Can Too Much Green Tea Lead to Liver Damage?

There are a lot of benefits of green tea, but too much highly-concentrated tea or supplements could cause herbal hepatotoxicity, or liver damage.

bowl of prepared matcha next to a jar of matcha powder
Corbis Images.

Despite all the health perks that come with a cup of green tea or matcha, too much of a good thing can actually make some people sick. Specifically, if you're ingesting a lot of the highly concentrated form (which can be found in weight-loss teas or on its own as a supplementary green tea extract) liver damage can occur as a result.

It's called hepatotoxicity, and it happens when too many herbs or supplements — everything from ibuprofen to green tea extract — chemically induce liver damage. This particular type, herbal hepatotoxicity, can happen when you take too much of an herbal supplement or even down too many cups of highly concentrated herbal drinks a day.

So what's the offending ingredient in this normally healthy beverage? Green tea is packed with catechins, an antioxidant compound that in the proper dose delivers big benefits such as lower cholesterol and reduced risk of heart disease and cancer. But taken in highly concentrated doses (as in, those found in a lot of weight-loss supplements and teas), it can cause herbal hepatotoxicity.

"When you start taking the extracts and boiling them down into concentrated capsules, it's kind of like little tiny bombs going into your liver," says Niket Sonpal, M.D., a New York–based internist and gastroenterologist. These super-concentrated doses cause the cells of your liver to become overwhelmed and start breaking down. This can cause physical symptoms such as fatigue, severe abdominal pain, and jaundice.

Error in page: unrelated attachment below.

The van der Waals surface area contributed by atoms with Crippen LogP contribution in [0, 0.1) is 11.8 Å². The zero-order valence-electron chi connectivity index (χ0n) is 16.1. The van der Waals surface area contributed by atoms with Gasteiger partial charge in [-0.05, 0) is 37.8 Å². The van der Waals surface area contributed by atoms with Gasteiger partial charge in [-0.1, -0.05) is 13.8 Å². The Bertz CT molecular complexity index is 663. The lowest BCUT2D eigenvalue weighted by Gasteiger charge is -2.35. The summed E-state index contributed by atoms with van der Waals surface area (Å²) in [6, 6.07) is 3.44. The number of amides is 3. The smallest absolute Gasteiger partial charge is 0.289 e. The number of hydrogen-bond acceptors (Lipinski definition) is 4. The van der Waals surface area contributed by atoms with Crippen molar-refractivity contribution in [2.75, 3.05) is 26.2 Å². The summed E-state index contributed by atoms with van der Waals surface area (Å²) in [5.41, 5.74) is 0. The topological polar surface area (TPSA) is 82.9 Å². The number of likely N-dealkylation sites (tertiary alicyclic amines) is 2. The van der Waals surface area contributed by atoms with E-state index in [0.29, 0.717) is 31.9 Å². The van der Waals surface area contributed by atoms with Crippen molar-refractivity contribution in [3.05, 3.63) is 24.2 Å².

Figuring out how much is too much, though, isn't an exact science, says Christopher Hobbs, Ph.D., an herbalist who specializes in holistic health. "Many of the cases of hepatotoxicity from even purified and highly concentrated foods and herbs act in an idiosyncratic way. That means that they will affect one person as a liver toxin, while many others are not at all affected," he says.

"The body deals with and utilizes these compounds in very different ways. How your liver will transform and eliminate or utilize many natural compounds is determined by genetics, but also what else you are eating and drinking," explains Hobbs.

Does this mean you have to worry every time you have a cup of tea? Honestly, not really. "Green tea is incredibly safe for the most part," notes Dr. Sonpal. "It's rare for hepatotoxicity to occur with daily normal consumption. It's when you start taking highly concentrated doses that we run into problems," he explains.

The National Library of Medicine backs this up, noting that it's incredibly rare for someone to suffer liver damage from drinking plain old green tea. The problem is more often seen as a result of the use of those aforementioned supplements that are stuffed with highly concentrated green tea extract. Liver damage shouldn't be at the top of your mind if you want to enjoy a daily cuppa.

If you're downing herbal tea like it's water, though, consider having a conversation with your physician and letting them know the types and brands of tea you're drinking to make sure you're safe, recommends Dr. Sonpal. Or, if you've started drinking lots of matcha, it might not be a bad idea to check in with your doc since it's a concentrated form of green tea. "They can help you understand how much of a good thing is too much," notes Dr. Sonpal.

As for supplements, you should always play it on the safe side, as even natural ingredients can carry some serious side effects. "Before you take supplements, you should speak to your physician about it," advises Dr. Sonpal. "You may have an underlying condition that can be exacerbated," he notes.

Bottom line: Pay attention to what you're putting into your body. Just because it's natural, doesn't mean more is better.

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